Risky position: WSD company performs only basic function (eg. category management, basic fulfillment, returns management).
Relatively more stable position: WSD company adds value, for example in terms of cost rationalization, information sharing, product development, or a strong market development function.
Added value services – perceived mainly by customers
Risky position: same as above
Relatively more stable position: WSD company adds value through services which can range from high service levels in logistics & fulfillment, consulting & training, solution design & installation, support & repairs, relationship streamlining or others.
A relative share of customers costs
Risky position: Cooperation with large category-dominant retailers & large homogenous share in retailer’s costs presents a position which might motivate your retailer to find ways of getting directly to your manufacturers (eg. vertical integration).
Relatively more stable position: A lower relative share of your customer's costs takes you out of focus with fewer incentives to “optimize you”.
Other specific indicators of WSD position strength
Does WSD's manufacturer or its competitors provide a direct-to-customer channel in any way?
Risky position: The rise of Direct to customer & amazon like channels is on the rise mainly in retail. WSD's should watch out for lurking threats. Sometimes, an entirely new product or region provides the right entry point for the manufacturer to test and learn the direct-to-customer channel just to be able to skip the WSD in the future.
Relatively more stable position: There are no signs the supply chain is under disintermediation pressures nor any of adjacent supply chains are.
Level of supply chain & overall process integration
Risky position: Lack of deeper integration, starting with basic EDI or consignment warehouses to demand planning, customer data sharing, etc.
Relatively more stable position: Cooperation in terms of strategic or financial planning or eg. participation in product development.
WSD's historical performance
Risky position: WSD’s track-record in developing and serving the market is relatively worse than that of distributors in other markets or brands.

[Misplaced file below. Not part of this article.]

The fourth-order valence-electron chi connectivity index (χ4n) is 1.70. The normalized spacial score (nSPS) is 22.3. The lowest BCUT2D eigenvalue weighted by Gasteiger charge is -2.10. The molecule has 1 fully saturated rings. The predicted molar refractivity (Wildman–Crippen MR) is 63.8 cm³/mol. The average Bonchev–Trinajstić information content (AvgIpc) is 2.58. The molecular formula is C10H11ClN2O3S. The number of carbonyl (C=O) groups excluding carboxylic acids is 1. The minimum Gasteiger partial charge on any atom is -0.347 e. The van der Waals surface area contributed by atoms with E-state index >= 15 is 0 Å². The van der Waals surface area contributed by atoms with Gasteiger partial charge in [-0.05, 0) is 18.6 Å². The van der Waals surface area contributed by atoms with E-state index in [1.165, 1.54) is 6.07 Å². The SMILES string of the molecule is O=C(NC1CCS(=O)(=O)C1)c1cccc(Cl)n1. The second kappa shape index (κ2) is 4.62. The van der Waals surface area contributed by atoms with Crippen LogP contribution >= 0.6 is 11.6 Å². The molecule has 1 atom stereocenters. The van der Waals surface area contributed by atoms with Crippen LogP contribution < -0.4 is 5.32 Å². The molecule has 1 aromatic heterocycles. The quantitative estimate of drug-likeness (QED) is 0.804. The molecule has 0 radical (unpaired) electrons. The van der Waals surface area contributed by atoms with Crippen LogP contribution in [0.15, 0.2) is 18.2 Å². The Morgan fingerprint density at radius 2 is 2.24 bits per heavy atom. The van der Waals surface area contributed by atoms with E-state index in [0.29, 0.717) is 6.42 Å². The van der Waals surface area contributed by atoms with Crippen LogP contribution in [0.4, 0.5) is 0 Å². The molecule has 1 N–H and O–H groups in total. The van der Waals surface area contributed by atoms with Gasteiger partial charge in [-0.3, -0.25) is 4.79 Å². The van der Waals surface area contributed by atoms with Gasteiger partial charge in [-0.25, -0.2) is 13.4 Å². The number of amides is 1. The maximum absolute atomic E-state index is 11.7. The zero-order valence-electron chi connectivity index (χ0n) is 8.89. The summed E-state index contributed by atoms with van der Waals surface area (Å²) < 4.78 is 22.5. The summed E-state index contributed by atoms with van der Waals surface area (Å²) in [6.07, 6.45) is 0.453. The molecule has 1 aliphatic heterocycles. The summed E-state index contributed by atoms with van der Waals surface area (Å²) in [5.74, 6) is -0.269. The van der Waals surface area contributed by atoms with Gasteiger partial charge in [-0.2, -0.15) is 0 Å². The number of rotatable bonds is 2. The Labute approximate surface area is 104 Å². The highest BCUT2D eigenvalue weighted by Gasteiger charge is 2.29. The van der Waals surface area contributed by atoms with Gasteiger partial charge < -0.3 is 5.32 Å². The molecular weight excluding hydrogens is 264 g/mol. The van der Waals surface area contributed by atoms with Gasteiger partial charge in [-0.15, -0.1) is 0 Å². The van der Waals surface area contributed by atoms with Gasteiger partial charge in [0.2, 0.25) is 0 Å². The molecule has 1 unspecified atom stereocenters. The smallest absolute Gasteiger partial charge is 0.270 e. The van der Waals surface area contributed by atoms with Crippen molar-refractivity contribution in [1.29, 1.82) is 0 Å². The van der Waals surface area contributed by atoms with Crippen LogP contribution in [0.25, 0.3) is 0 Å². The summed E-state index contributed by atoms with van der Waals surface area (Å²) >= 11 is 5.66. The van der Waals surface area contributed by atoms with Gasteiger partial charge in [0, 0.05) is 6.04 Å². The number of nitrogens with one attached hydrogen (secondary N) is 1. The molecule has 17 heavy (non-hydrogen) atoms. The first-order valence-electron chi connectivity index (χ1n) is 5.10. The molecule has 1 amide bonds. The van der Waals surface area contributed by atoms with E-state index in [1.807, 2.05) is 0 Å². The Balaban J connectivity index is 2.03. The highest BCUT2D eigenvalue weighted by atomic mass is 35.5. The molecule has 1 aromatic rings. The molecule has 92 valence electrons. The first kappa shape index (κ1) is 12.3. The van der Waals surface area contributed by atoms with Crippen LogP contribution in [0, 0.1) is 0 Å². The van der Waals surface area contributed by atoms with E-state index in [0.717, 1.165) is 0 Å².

Relatively more stable position: A proficient customer-centric WSD with segment appropriate strategy who can execute on it can easily become a competitive advantage partner for a manufacturer (eg. minimization of faulty deliveries etc).
Existence of exclusive distribution contracts
Risky position: From my perspective, a lack of distribution contracts presents one too risky position for a search funder to invest into.
Relatively more stable position: Strong contracts which reflect an appropriate level of strategic partnerships protect the position of a WSD company in a supply chain.
Other possibly useful angles:
I’m wondering whether there is any relation to the overall capabilities and size of a manufacturer and the risk of weakening WSD position. Although I’m trying to find a more straightforward link between these two, it always comes down to the factors already listed above.
I also feel the entire discussion above 1) would benefit strongly from incorporating more views from a channel marketing perspective and channel mix considerations, an area I’m not familiar enough to comment on and 2) will also depend heavily on the B2B vs B2C breakdown.
A few sources:
http://www.supplychainequity.com/investments.shtml https://hbr.org/2018/12/building-a-direct-to-consumer-strategy-without-alienating-your-distributors?autocomplete=true https://www.naw.org/state-of-the-industry/